James Trescothick

Education Manager at easyMarkets. Passionate about the markets, the excitement, the story driving the markets at the time, the fundamentals and even the technicals.

“Qatarstrophe!” 

It may have not come as a shock, but on Monday the 5th of June Saudi Arabia, Egypt, Bahrain and the United Arab Emirates (UAE) cut all diplomatic relations with Qatar.

The reason behind this drastic move is the accusation that the capitol, Doha, is an active supporter of terrorism within the region and of Iran.

Implications on Qatar

All Qataris who reside in the Kingdom of Saudi Arabia (KSA), Bahrain and UAE have been given two weeks to leave. Qatari diplomats were only given 48 hours to leave both Egypt and the UAE.  The borders with the tiny gulf state have all been closed, causing great concern for the country’s food imports (Doha relies on 40% of its food imports from Saudi Arabia) and Egypt has closed its airspace to Qatari planes with others expected to follow, causing massive travel disruption for the country’s key airline, Qatar Airways.

The country’s state-owned flag carrier faces the prospect of being boxed-in, due to the fact that the ban surrounds the country. Saudi Arabia, Bahrain and UAE have all banned flights, which leads the country to face an increase of costs and flight time; the average journey time to Europe has increased from 6 hours to 9 hours.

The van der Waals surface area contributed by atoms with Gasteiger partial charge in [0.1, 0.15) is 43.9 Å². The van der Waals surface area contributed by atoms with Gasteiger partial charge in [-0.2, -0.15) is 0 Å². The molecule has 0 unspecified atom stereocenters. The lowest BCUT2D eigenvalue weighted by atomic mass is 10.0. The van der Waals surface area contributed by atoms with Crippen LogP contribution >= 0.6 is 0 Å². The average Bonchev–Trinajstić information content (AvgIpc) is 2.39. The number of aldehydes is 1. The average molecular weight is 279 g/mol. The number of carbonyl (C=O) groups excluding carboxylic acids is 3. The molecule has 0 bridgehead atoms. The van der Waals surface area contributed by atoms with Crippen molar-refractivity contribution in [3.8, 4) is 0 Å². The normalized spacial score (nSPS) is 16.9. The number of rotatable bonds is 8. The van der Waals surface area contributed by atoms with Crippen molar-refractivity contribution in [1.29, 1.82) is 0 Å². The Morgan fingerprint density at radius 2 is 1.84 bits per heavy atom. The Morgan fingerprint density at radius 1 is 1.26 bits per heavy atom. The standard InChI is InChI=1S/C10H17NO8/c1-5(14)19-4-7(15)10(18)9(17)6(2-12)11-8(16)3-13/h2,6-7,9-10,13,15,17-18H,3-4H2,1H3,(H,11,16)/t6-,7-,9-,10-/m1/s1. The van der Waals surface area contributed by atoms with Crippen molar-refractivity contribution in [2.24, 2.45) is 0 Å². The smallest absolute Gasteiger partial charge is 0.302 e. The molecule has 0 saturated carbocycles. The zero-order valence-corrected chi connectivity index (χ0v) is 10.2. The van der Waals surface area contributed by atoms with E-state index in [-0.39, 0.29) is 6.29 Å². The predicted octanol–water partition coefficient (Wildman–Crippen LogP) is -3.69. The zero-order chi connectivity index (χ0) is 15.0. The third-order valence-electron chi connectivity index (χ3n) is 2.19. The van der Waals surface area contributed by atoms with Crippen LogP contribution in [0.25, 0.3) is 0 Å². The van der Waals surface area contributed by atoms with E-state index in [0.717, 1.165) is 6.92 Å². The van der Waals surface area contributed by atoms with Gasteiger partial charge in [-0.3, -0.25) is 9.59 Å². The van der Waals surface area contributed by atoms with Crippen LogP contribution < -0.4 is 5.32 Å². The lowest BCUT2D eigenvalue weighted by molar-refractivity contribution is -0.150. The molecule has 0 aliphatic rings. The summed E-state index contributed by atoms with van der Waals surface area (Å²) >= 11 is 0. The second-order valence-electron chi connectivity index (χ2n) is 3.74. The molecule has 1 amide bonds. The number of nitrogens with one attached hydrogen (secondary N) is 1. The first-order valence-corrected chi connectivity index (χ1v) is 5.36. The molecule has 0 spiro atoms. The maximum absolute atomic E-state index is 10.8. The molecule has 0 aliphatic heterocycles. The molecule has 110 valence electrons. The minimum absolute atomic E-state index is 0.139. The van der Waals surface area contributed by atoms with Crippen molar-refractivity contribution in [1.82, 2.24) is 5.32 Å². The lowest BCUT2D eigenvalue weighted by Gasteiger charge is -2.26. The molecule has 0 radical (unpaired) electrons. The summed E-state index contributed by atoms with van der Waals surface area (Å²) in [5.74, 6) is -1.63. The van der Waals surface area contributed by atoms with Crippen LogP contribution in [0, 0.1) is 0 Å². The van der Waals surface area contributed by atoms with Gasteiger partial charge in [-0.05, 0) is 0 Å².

Qatar’s construction projects are also likely to be affected. The 2022 World cup to be held in Qatar is approaching and all key materials needed to finalize preparation were being supplied by Saudi. The closure of the borders will push up prices and cause huge delays.

Qatar and OPEC

Qatar is an active member of the Organization of Petroleum Exporting Countries (OPEC) since 1961. How will this affect oil prices?

Firstly, there is the potential that the current OPEC agreement to limit current oil production could collapse. If that happens oil prices could potentially fall. However, Qatar’s is one of the smallest oil producers in OPEC, with estimated proven reserves of 25 billion barrels which is dwarfed by Saudi’s 266 billion barrels.  For Qatar to really have an impact on the current agreement it would have to be backed by other smaller members like Algeria and Nigeria.  And even if Qatar was to increase production, they still face the impossible mission of getting production out with all the boarder restrictions.

Qatar and Oil Prices

The main danger to the region and indeed to Oil prices, is that increased tension could lead Qatar to branch out to Iran for support which would no doubt sour diplomatic matters further. This is likely because Saudi Arabia being backed by the USA. US President Donald Trump said in a recent visit to the kingdom that Iran was to blame for the instability in the region.

However, the most likely outcome is that the small country of Qatar with its 2.7 million population, will negotiate and could be encouraged for a leadership change in Doha. This could appease its former Arab partners.

Either way, the region and its ongoing impact on oil prices will always be there.

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